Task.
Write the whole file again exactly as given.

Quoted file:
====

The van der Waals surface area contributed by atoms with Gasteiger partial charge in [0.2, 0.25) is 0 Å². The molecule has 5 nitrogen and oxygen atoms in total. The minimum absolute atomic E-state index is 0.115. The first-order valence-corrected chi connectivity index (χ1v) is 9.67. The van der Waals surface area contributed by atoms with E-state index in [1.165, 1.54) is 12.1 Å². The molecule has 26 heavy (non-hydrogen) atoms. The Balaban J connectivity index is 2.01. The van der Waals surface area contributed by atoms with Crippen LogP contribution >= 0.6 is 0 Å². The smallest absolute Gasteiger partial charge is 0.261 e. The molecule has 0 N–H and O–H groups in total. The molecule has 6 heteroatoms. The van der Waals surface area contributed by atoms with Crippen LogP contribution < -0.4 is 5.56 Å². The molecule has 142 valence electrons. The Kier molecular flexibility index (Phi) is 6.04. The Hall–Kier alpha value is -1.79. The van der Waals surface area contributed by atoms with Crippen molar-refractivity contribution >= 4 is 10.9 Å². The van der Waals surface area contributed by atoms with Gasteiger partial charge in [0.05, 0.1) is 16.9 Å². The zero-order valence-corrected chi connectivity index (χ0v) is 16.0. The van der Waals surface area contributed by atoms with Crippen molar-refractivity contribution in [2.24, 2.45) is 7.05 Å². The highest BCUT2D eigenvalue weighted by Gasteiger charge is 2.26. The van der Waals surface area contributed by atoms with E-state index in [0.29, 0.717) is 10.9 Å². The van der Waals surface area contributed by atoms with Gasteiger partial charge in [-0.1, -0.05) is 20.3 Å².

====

The van der Waals surface area contributed by atoms with Gasteiger partial charge in [0.2, 0.25) is 0 Å². The molecule has 5 nitrogen and oxygen atoms in total. The minimum absolute atomic E-state index is 0.115. The first-order valence-corrected chi connectivity index (χ1v) is 9.67. The van der Waals surface area contributed by atoms with E-state index in [1.165, 1.54) is 12.1 Å². The molecule has 26 heavy (non-hydrogen) atoms. The Balaban J connectivity index is 2.01. The van der Waals surface area contributed by atoms with Crippen LogP contribution >= 0.6 is 0 Å². The smallest absolute Gasteiger partial charge is 0.261 e. The molecule has 0 N–H and O–H groups in total. The molecule has 6 heteroatoms. The van der Waals surface area contributed by atoms with Crippen LogP contribution < -0.4 is 5.56 Å². The molecule has 142 valence electrons. The Kier molecular flexibility index (Phi) is 6.04. The Hall–Kier alpha value is -1.79. The van der Waals surface area contributed by atoms with Crippen molar-refractivity contribution >= 4 is 10.9 Å². The van der Waals surface area contributed by atoms with Gasteiger partial charge in [0.05, 0.1) is 16.9 Å². The zero-order valence-corrected chi connectivity index (χ0v) is 16.0. The van der Waals surface area contributed by atoms with Crippen molar-refractivity contribution in [2.24, 2.45) is 7.05 Å². The highest BCUT2D eigenvalue weighted by Gasteiger charge is 2.26. The van der Waals surface area contributed by atoms with E-state index in [0.29, 0.717) is 10.9 Å². The van der Waals surface area contributed by atoms with Gasteiger partial charge in [-0.1, -0.05) is 20.3 Å².